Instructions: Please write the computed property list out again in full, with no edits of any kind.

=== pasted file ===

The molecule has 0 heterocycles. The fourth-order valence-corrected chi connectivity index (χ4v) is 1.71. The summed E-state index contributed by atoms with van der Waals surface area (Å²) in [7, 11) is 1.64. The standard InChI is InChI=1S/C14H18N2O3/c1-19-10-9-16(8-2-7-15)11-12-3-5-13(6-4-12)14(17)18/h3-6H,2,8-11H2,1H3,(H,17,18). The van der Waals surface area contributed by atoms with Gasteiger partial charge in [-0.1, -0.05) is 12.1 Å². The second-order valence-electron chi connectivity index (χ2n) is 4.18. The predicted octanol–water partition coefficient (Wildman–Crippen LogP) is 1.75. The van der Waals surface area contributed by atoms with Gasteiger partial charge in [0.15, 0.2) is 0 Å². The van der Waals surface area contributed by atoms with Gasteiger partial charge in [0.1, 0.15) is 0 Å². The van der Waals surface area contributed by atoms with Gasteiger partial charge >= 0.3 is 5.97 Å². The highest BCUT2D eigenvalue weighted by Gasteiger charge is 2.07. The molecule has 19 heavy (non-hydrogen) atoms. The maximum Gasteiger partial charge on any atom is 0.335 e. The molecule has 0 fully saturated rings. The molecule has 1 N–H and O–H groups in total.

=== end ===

The molecule has 0 heterocycles. The fourth-order valence-corrected chi connectivity index (χ4v) is 1.71. The summed E-state index contributed by atoms with van der Waals surface area (Å²) in [7, 11) is 1.64. The standard InChI is InChI=1S/C14H18N2O3/c1-19-10-9-16(8-2-7-15)11-12-3-5-13(6-4-12)14(17)18/h3-6H,2,8-11H2,1H3,(H,17,18). The van der Waals surface area contributed by atoms with Gasteiger partial charge in [-0.1, -0.05) is 12.1 Å². The second-order valence-electron chi connectivity index (χ2n) is 4.18. The predicted octanol–water partition coefficient (Wildman–Crippen LogP) is 1.75. The van der Waals surface area contributed by atoms with Gasteiger partial charge in [0.15, 0.2) is 0 Å². The van der Waals surface area contributed by atoms with Gasteiger partial charge in [0.1, 0.15) is 0 Å². The van der Waals surface area contributed by atoms with Gasteiger partial charge >= 0.3 is 5.97 Å². The highest BCUT2D eigenvalue weighted by Gasteiger charge is 2.07. The molecule has 19 heavy (non-hydrogen) atoms. The maximum Gasteiger partial charge on any atom is 0.335 e. The molecule has 0 fully saturated rings. The molecule has 1 N–H and O–H groups in total.